A Pakistani girl trafficked into the country, repeatedly raped and forced to carry out domestic chores has today won more than £100,000 compensation in a landmark legal case. The payout was secured by GMP using Proceeds of Crime Act (POCA) legislation – a result that is believed to be the first of its kind in the UK.
The £101,300.72 award will be used to compensate the victim for years of unpaid domestic servitude at the hands of Ilyas and Tallat Ashar.
Ilyas Ashar of Cromwell St, Eccles, was previously found guilty of 13 counts of rape following a re-trial at Minshull Street Crown Court.
He had earlier been found guilty of two counts of trafficking people for exploitation and three offences under the Social Security Act at an earlier trial.
Illyas Ashar was sentenced to a total of 13 years in prison in October 2013 which was increased to 15 years by the Court of Appeal in February 2014.
His wife, Tallat Ashar of Cromwell St, Eccles, was found guilty at an earlier trial of two counts of trafficking people for exploitation and seven offences under the Social Security Act and she was sentenced to five years for each trafficking offence and 12 months for the social security offences, all to run concurrently. This was increased to six years by the Court of Appeal in February 2014.
The victim in this case was believed to be a child when she came into this country. She was never afforded any form of education or professional support for her disability. She had significant communication difficulties.
It is thought she could have been as young as 10 when she was taken in by the Ashar family after being trafficked into this country in 2000.
On 8 June 2009, officers were assisting Salford Trading Standards with an investigation into money laundering. The victim’s details had been used on bank accounts linked to the couple so officers asked to speak to her when they went into the house.
Illyas Ashar indicated that she was in the cellar and officers found her sleeping on a cot bed.
Trading Standards Officers tried to speak with the victim but quickly realised she was incapable of communication and, with the police officers, removed her to a place of safety.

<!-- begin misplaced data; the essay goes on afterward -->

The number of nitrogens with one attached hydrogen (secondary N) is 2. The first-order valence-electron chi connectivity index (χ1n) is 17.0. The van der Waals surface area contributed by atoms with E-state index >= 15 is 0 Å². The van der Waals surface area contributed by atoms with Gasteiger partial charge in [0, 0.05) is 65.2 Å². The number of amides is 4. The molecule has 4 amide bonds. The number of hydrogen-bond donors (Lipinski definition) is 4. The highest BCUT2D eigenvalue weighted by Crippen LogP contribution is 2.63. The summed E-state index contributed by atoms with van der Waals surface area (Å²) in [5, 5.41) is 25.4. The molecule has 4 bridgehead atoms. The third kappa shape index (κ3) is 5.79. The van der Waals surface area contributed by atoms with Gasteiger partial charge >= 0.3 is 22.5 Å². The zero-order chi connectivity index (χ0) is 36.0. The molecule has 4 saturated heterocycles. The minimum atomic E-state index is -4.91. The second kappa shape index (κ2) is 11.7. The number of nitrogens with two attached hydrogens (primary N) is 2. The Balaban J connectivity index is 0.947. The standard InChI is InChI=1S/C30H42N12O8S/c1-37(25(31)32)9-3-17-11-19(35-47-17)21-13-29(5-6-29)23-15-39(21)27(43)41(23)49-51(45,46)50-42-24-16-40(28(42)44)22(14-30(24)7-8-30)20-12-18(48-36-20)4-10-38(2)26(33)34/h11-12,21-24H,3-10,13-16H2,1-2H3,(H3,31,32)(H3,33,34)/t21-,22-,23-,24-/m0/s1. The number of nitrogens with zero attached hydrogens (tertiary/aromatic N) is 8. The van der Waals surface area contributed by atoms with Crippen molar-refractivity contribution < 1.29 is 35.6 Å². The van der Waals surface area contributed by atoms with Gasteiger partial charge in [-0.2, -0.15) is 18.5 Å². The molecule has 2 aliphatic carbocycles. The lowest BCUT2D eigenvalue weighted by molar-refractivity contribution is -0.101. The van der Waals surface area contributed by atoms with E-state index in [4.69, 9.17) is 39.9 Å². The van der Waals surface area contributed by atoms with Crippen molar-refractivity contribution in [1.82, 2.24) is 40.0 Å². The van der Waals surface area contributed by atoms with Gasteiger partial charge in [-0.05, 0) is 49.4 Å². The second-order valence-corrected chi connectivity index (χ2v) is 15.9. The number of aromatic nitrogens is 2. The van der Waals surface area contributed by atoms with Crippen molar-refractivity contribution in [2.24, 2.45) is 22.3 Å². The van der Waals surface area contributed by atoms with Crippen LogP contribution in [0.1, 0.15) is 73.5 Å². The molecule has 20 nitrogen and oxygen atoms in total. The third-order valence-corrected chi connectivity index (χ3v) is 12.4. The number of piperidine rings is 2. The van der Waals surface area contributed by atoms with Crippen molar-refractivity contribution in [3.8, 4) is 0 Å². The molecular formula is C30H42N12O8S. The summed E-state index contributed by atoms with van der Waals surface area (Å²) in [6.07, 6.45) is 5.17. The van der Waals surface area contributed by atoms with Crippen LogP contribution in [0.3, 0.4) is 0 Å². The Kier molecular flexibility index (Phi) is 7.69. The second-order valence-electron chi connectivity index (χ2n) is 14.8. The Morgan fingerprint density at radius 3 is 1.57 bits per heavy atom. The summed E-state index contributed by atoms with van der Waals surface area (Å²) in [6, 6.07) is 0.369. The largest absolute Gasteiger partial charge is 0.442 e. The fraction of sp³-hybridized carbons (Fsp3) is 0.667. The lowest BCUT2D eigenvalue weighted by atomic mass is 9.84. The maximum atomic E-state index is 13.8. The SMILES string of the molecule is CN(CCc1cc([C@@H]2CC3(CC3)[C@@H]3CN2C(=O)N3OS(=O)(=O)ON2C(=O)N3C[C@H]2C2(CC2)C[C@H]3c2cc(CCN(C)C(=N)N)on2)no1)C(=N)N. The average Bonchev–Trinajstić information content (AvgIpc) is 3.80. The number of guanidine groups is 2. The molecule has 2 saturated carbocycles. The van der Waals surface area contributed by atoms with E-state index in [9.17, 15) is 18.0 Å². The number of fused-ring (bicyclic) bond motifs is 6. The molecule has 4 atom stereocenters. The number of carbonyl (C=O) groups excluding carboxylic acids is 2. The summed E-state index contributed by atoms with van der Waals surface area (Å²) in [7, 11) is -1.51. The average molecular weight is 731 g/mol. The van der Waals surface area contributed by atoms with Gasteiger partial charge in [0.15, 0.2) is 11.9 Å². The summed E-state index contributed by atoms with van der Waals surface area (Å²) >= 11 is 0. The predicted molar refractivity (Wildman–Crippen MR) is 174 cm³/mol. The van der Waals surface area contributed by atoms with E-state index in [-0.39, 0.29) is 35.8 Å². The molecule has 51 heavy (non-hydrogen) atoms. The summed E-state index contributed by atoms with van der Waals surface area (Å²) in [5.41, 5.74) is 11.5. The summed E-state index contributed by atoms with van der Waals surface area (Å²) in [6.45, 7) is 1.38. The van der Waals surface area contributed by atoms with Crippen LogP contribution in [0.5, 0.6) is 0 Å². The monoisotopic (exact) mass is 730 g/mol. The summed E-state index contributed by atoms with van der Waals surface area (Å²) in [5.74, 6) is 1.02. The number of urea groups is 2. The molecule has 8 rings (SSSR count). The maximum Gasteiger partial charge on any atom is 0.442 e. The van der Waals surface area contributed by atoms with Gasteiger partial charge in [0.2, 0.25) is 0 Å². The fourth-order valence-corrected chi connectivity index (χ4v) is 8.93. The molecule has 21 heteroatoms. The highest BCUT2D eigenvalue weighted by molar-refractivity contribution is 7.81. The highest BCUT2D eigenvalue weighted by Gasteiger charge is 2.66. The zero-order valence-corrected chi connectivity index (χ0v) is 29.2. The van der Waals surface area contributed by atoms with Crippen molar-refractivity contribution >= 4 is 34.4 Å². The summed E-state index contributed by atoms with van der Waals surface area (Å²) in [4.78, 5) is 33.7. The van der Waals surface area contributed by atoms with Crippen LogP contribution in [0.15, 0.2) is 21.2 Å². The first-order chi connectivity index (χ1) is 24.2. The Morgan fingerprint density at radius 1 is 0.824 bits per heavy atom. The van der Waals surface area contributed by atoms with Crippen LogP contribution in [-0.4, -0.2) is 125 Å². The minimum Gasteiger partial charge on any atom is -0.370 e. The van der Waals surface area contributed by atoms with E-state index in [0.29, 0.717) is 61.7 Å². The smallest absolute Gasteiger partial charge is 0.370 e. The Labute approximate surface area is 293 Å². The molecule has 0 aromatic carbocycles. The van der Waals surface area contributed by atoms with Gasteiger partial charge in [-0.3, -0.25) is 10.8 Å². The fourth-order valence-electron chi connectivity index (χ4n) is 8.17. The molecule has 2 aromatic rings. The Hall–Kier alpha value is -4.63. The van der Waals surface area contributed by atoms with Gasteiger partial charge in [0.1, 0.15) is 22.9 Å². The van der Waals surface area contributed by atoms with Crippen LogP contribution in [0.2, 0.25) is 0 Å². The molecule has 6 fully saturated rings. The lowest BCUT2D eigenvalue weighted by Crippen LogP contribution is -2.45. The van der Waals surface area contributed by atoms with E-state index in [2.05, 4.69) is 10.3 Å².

An initial assessment of her needs indicated she only had limited ability to communicate through facial expressions, informal gestures, pictures and body language.
Despite being very shy at first, social workers quickly realised the victim was a bright, intelligent girl who was keen to communicate about her situation. However she needed a lot of help and support to help her to make herself understood.
It became obvious that the victim had no involvement in the fraudulent transactions her name had been used for. She could not read or write and all the offences were carried out by Ilyas and Tallat, using the girls name.
During the course of interviews with the victim, it was discovered that she was raped on a regular basis by Ilyas.
She was made to carry out cooking, cleaning and other chores at a number of houses.
She was left to sleep on a camp bed in the cellar.
Thousands of pounds in benefits were claimed in the victim’s name, and a number of bank accounts were set up using her details. The victim told officers that Tallat and Faazia would complete the forms and write a signature for her to copy.
The convictions for fraud and trafficking triggered a financial investigation looking into both the total amount fraudulently claimed in benefits and compensating the victim for loss of income.
The compensation covers the salary the victim would have been able to command if she was legitimately employed to carry out the chores she was forced to do.
At Minshull Street Crown Court today, Wednesday 15 October 2014, under POCA legislation, the Ashars were also ordered to pay back £27,762.82 to the Department of Work and Pensions and £14,205.36 in benefit fraud. They each have six months to pay. If Ilyas fails to pay in that time he could be jailed for two years while Tallat has bene told she will face a further two years, four months imprisonment.The Ashars were also ordered to pay more than £300,000 in court costs which goes back into .